Study Shows How Patients Manage Holiday Depression


Research identifies common reasons and coping mechanisms for depression that increases during the holidays.

KieferPix/Adobe Stock

KieferPix/Adobe Stock

A recent study found that 45% of Americans report that spending time alone is the best way for them to manage their depression during the holiday season.

In the study, behavioral health and personal development provider All Points North (APN) Lodge polled 1000 adults in the United States across all demographics about the effects of their depression on them during the holidays and the ways they manage these effects. Of the participants, 46% said they were depressed, and 67% of those with depression said their depression increases during the holidays. The poll also asked participants what triggers their depression during the holidays: 55% reported financial issues, 50% reported the loss of a family member or close friend, and 47% reported comparing themselves to others or seeing other individuals who appear to be happier.1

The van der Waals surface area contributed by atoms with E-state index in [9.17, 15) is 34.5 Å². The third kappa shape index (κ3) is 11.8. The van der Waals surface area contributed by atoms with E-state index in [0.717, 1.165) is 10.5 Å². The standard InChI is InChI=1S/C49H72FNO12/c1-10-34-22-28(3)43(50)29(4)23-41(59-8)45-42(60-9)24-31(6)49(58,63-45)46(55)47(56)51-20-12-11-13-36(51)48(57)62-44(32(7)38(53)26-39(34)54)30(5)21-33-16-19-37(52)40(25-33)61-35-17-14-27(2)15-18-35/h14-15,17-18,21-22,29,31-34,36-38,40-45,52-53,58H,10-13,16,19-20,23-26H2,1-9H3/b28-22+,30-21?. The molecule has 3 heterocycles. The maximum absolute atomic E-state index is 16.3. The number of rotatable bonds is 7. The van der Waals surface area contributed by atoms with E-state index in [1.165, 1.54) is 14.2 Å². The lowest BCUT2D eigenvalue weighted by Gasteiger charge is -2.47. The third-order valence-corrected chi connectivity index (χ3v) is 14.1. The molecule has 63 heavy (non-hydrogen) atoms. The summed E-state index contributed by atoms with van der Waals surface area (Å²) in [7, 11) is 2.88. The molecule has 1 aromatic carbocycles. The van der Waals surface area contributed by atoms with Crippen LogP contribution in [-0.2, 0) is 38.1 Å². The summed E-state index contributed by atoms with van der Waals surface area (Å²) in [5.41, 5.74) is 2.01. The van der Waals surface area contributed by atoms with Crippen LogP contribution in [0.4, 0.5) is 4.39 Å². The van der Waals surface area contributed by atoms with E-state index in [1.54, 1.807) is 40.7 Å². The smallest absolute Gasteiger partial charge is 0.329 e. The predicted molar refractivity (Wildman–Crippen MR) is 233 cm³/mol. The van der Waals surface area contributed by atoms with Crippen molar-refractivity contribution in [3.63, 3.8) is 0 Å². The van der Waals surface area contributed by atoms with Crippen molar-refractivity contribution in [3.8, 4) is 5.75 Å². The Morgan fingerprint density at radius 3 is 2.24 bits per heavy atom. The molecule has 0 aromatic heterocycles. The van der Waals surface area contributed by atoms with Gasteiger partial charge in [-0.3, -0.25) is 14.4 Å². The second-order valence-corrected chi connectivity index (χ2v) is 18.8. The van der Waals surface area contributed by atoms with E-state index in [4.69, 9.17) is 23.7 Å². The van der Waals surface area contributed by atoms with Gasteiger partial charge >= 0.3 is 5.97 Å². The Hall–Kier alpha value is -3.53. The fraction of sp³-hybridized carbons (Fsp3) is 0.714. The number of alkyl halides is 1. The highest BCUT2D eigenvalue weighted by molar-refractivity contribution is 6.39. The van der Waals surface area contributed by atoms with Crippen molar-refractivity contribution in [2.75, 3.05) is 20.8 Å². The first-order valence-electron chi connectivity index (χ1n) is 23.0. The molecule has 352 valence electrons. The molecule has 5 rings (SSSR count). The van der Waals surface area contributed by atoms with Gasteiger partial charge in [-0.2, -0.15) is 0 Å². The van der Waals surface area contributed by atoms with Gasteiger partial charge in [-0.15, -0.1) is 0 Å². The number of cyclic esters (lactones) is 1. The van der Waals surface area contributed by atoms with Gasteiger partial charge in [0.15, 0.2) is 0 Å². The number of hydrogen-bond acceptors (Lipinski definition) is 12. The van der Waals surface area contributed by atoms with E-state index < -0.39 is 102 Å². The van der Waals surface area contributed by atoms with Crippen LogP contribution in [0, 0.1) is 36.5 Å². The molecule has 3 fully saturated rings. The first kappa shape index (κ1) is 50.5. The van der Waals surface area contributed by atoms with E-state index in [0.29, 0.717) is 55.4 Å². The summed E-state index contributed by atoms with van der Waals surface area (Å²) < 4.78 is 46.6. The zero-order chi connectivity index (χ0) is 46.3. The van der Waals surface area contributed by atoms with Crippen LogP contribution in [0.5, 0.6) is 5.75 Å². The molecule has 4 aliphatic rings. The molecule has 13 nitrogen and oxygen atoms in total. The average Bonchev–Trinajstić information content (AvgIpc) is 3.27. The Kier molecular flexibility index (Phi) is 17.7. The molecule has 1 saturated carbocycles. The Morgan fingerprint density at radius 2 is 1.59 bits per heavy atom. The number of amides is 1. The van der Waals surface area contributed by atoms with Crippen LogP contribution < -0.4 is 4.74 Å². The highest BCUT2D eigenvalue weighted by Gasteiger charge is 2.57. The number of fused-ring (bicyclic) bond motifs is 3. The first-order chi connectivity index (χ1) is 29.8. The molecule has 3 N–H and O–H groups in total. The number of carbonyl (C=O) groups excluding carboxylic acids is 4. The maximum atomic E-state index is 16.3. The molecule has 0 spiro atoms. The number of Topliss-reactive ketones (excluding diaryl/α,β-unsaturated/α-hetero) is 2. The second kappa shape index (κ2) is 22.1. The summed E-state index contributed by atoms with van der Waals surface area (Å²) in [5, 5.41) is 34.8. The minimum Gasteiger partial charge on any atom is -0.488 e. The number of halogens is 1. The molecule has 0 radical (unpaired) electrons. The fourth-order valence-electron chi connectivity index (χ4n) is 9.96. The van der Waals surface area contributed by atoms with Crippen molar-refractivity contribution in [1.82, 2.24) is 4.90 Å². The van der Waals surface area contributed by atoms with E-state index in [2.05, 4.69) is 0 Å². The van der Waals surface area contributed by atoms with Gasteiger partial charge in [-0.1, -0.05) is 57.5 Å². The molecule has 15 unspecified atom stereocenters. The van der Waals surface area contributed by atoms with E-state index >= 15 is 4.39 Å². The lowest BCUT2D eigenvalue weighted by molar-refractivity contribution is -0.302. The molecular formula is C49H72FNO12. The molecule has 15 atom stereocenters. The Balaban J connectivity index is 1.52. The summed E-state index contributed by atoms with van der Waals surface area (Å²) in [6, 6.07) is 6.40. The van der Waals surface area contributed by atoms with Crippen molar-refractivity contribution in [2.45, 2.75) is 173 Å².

In terms of managing their depression, while the majority of participants reported spending time alone, nearly a third (31%) reported drinking alcohol and/or using drugs; 32% of younger participants—members of Gen Z—reported journaling and writing; and 25% said they do not have a healthy way of managing it at all. When asked about their goals for 2022, 42% of participants reported that they have a mental health goal for the new year. Some of these goals included better alignment in mind, body, and soul (64%); seeking mental health treatment (29%); finding alternative ways to treat or manage their mental health issues (25%); and staying sober (22%).1

“The nation is still experiencing depression and trauma from the events that took place these past few years, and the holidays will bring that out even more for some,” said Noah Nordheimer, CEO of APN Lodge, in a press release. “In fact, for many, this time of year is extremely challenging; seasonal and holiday depression are more common than most think. But we are hopeful that if we continue to destigmatize mental health issues, we can ensure that people will have access to the best solutions and therapies for their particular challenge.”


1. Spending quality time alone is Americans’ top method for managing depression, reveals All Points North Lodge research. News Release. All Points North Lodge. December 2, 2021. Accessed December 16, 2021.

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